Why is observability important? Just monitoring for problems not enough – new issues could be "unknown unknowns".

A good observability tool:

  • Helps you find where problem is
  • Doesn’t add overhead to app
  • Has great security
  • Flexible integrations
  • Doesn’t require code changes

Observing = Exposing internal state to be externally accessed.

Monitoring = Waiting for problems to happen.

Layers of observability:

  • Cloud/Network
  • Service/Host
  • Node.js
  • Internals

Node.js + Internals tools

A. Node.js Performance Hooks

Performance monitoring should be part of development process, not an afterthought when problems arise.

Using perf_hooks module allow you to collect performance metrics from the running Node.js application.

Requires code to implement in your application.

B. Profiling

Flame graphs can be very useful, but they’re very intensive to collect so cannot be captured in production.

C. Trace Events

Enable with —trace-event—categories trace_events

node, node.async_hooks, v8 – enabled by default

To get the output of several events —trace-event-enabled

Connect to the locally running application: chrome://tracing

Tracing has less overhead, but it can become tricky to work with as it exposes a lot of Node.js internals.

D. Heap Snapshot

Is a static snapshot of memory usage details at point in time, glimpse into V8 heap usage

Useful for finding and fixing memory + performance issues in Node.js applications.

Built in heap snapshots signal flag --heapshot-signal

Chrome DevTools allow you to compare snapshots.

E. The V8 Inspector

Chrome DevTools was integrated directly into Node.js a few years ago.

--inspect flag, listens by default on

--inspect-brk for using the inspector with breakpoints

Go to chrome://inspect so you can connect DevTools to your Node.js application

Allows you to… edit code on-the-fly, diagnose problems quickly, access sourcemaps for transpiled code, LiveEdit, console evaluation, sampling JavaScript profiler with flame graph, heap snapshot inspection, async stacks for native promises.

Only suitable for development, not for production.

Problems with Node.js internals tools

Tells you there’s a problem, but not where.

Not easy to implement, not enough information.

Not presented in user-friendly way, data overload.

Significant overhead, not viable in production.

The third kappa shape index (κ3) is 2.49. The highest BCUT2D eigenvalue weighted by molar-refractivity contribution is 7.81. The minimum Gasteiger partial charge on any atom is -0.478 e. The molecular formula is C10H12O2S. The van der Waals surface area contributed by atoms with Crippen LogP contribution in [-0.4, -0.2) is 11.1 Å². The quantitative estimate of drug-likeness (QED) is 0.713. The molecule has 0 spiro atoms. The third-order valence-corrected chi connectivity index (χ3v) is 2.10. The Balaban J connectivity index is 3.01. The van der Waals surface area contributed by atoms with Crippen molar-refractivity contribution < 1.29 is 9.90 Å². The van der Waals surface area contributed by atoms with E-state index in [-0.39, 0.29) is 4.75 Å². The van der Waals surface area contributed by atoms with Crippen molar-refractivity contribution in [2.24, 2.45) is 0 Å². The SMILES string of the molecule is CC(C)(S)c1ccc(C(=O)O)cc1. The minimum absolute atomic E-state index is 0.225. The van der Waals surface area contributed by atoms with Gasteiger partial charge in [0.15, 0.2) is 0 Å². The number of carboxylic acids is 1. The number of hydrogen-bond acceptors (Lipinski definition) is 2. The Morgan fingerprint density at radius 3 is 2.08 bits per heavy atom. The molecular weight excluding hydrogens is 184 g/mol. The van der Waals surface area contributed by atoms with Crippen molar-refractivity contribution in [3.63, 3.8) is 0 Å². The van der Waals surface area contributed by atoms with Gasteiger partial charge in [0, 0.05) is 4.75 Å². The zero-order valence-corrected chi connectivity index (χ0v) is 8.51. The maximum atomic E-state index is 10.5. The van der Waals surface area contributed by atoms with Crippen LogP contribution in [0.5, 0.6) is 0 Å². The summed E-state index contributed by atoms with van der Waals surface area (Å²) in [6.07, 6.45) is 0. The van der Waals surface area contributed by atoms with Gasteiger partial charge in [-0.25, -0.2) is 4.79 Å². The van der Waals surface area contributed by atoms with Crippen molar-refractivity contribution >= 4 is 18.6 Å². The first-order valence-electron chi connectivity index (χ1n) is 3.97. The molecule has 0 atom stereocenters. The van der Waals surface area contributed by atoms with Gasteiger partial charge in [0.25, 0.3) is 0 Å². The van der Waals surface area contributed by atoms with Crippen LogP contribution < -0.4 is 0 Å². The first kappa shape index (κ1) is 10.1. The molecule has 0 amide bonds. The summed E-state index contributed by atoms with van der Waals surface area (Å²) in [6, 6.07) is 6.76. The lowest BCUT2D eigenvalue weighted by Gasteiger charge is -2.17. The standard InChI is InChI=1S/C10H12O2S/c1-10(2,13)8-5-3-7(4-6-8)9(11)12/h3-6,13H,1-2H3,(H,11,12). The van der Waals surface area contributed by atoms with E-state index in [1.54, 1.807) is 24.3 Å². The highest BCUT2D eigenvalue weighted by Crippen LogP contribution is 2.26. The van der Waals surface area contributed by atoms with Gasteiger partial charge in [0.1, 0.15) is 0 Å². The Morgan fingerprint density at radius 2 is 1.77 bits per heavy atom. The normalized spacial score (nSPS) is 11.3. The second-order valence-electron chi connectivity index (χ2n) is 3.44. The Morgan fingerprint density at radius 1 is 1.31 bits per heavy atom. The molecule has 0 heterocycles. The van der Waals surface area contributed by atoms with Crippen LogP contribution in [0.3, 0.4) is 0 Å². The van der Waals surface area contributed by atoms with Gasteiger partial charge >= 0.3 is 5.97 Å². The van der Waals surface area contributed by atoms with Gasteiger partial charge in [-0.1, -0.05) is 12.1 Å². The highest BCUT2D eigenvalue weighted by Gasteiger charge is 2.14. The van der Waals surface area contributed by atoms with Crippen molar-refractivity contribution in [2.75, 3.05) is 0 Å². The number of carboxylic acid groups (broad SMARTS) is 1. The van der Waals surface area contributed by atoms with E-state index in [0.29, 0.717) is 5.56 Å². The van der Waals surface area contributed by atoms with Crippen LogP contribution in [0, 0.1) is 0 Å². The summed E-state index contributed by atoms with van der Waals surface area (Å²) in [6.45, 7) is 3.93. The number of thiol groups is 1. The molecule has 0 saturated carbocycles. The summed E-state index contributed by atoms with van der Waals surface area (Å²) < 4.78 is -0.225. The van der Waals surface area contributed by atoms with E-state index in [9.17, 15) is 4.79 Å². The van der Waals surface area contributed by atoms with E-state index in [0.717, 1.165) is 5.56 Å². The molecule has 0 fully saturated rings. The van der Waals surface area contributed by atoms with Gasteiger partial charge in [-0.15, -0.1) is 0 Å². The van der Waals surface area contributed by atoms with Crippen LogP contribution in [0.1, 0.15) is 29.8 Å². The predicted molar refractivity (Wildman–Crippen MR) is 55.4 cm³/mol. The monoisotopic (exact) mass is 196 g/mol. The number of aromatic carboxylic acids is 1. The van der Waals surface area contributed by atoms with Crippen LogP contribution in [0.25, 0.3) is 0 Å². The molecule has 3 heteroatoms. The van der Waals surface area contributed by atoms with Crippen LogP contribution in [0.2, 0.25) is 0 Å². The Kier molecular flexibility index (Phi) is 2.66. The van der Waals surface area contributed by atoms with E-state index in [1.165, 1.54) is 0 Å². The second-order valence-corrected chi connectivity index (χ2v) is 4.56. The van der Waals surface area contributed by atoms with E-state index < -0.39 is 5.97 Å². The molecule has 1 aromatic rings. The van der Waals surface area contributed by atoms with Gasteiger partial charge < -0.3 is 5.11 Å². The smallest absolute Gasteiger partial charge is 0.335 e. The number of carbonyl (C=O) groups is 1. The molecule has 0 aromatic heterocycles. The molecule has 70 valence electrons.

External Tools for Node.js Observability

A. Blocked Library

Available in Node.js 8+. Helps you checked if event loop is blocked, provides stacktrace pointing to blocking function. blocked() function reports every value over configured threshold.

B. New Relic (hosted service)

Offers application performance monitoring (APM).

C. DataDog (hosted service)

Similar service to New Relic.

D. Instana (hosted service)

APM for microservices – trace every distributed request, map all service dependencies, profile every production process.

E. Dynatrace (hosted service)

Another APM, with a focus on "advanced observability".

F. Google Cloud Stackdriver

Another APM, for Google Cloud and Amazon Web Services.

Problems with APMs

They have to be integrated into your applications and can cause a significant amount of overhead.

Accuracy might be questionable as the APM modules themselves can have


Native C++ agent which runs alongside your application, doesn’t require integration with your application code, resulting in minimal overhead on application performance. [N|Solid is a product of NodeSource, the speaker’s employer]

Related links

Talk: Node.js startup performance


Joyee Cheung (@JoyeeCheung)

One big takeaway

There is a tremendous amount of important work being done in the background by developers like Joyee who are working on the Node.js core. If you want to get a deeper understanding of what Node.js is doing under the hood, and why improvements to the Node.js core are so important, I thoroughly recommend that you watch Joyee’s talk.

Talk abstract

In this talk, we will break down how Node.js spends its time starting up from scratch, and look into recent changes in the Node.js code base that have improved the startup performance by using different tricks and various V8 APIs.